Enter Aflaq’s devoted student, Saddam Hussein. He rose rapidly on the destructive Baathist tide. After a series of purges, his grip on power became absolute. It was during his reign of terror that the real looting of Iraqi culture began. With remarkable candor, Saddam’s regime referred to itself as “totalitarian” on an official website. All politics, all culture were to be co-opted to satisfy one monster’s lust for power. This, in the cradle of civilization.

By all accounts, the Baathist toadies and thugs who surrounded Saddam were as nasty as the Stalinists with whom they have been compared. Chemical Ali, Baghdad Bob, Missile Man, Doctor Germ — these were not people you’d want to have cocktails with. They built an armed camp propped up by political prisons and torture chambers. Among the more tragic discoveries in recent days: U.S. Marines found 150 children languishing in an Iraqi prison because they had refused to join the Baath party youth movement.

There have been just wars, and Gulf War II was one of them. It dismantled one of the last totalitarian regimes of the last century. Most of Saddam’s Baathists now join the likes of Nazis, Leninists, Stalinists, and Maoists in the dustbin of history. The war, the latest flood to roar through the Tigris and Euphrates valleys, swept away much that was evil. But, as in Gilgamesh, the flood also left a fertile deposit of possibility and hope: the seedtime of a new Iraq.

Given the angry demonstrations in the Iraqi street, given the extermination of so much human talent over the years, given the brain drain over the decades, it remains to be seen how successfully the Iraqi people can rebuild their nation. This is no time to be a Pollyanna — the challenges are extraordinarily difficult. But one sign of possibility and hope appeared, perhaps providentially, the same week as the Jewish Passover and Christian Easter. On Tuesday, April 15, more than 70 people — Shiites, Kurds, tribal sheiks, and exiled Iraqis who had spent decades in the wilderness — gathered in a tent in the desert. The tent was set up in a richly symbolic site: near the birthplace of Abraham, in the ancient city of Ur. What the assembled discussed was as profound as it was remarkable in that region of the world: the rule of law, federalism, cultural pluralism, representative government, the role of religion in the state — ideas that have an overwhelmingly Western genealogy.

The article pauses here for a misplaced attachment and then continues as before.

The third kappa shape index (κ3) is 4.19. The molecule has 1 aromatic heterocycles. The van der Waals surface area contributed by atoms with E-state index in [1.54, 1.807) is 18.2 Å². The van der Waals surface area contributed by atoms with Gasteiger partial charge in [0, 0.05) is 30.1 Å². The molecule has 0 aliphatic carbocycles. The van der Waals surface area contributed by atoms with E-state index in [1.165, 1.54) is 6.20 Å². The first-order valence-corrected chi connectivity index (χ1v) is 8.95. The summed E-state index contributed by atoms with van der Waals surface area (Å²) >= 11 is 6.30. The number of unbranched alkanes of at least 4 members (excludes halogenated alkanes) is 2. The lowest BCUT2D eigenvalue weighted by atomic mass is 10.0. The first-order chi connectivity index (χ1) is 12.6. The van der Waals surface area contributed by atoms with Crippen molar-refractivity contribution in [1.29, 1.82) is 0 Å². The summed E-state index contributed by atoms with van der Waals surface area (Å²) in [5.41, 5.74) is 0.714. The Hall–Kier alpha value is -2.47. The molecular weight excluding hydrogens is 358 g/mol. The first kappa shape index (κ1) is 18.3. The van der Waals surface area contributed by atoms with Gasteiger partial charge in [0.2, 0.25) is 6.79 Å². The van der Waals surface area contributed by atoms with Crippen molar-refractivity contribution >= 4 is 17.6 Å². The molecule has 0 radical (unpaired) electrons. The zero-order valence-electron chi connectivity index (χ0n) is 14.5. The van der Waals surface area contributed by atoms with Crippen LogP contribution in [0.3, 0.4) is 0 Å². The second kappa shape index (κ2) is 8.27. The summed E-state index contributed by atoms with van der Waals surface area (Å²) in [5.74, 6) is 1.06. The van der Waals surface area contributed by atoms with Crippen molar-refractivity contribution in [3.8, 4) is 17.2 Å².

And to think: This seedtime was made possible not by delegations of the U.N. but by the armed forces of four Western nations: the U.S., U.K., Australia, and Poland. Enlightenment can come at the point of a bayonet. (It did in Germany and Japan in 1945.) And while the Yankees and their allies will soon go home, the ideas animating discussion in Ur just may have staying power. As Eric Davis recently noted in a New York Times op-ed piece, there is a tradition of civil society in Iraq. Although dismantled by 35 years of Baathist oppression, civil society hopefully can be rebuilt. Humane ideas hopefully can once again take root in Mesopotamian soil and produce the same fruit that has prospered the West. If Iraqis can cooperate with one another and give institutional life to liberty under the rule of law, then the land between the rivers may finally experience the peace and prosperity so many have longed for.

We can hope that the most recent flood will end the way the deluge in Gilgamesh does:

When the seventh day dawned the storm from the south subsided, the sea grew calm, the flood was stilled; I looked at the face of the world … and the light fell on my face.

It was a new beginning in the land between the Tigris and Euphrates, a new order of the ages.

Gleaves Whitney is editing a book of the wartime speeches of American presidents, to be published later this year by Rowman & Littlefield.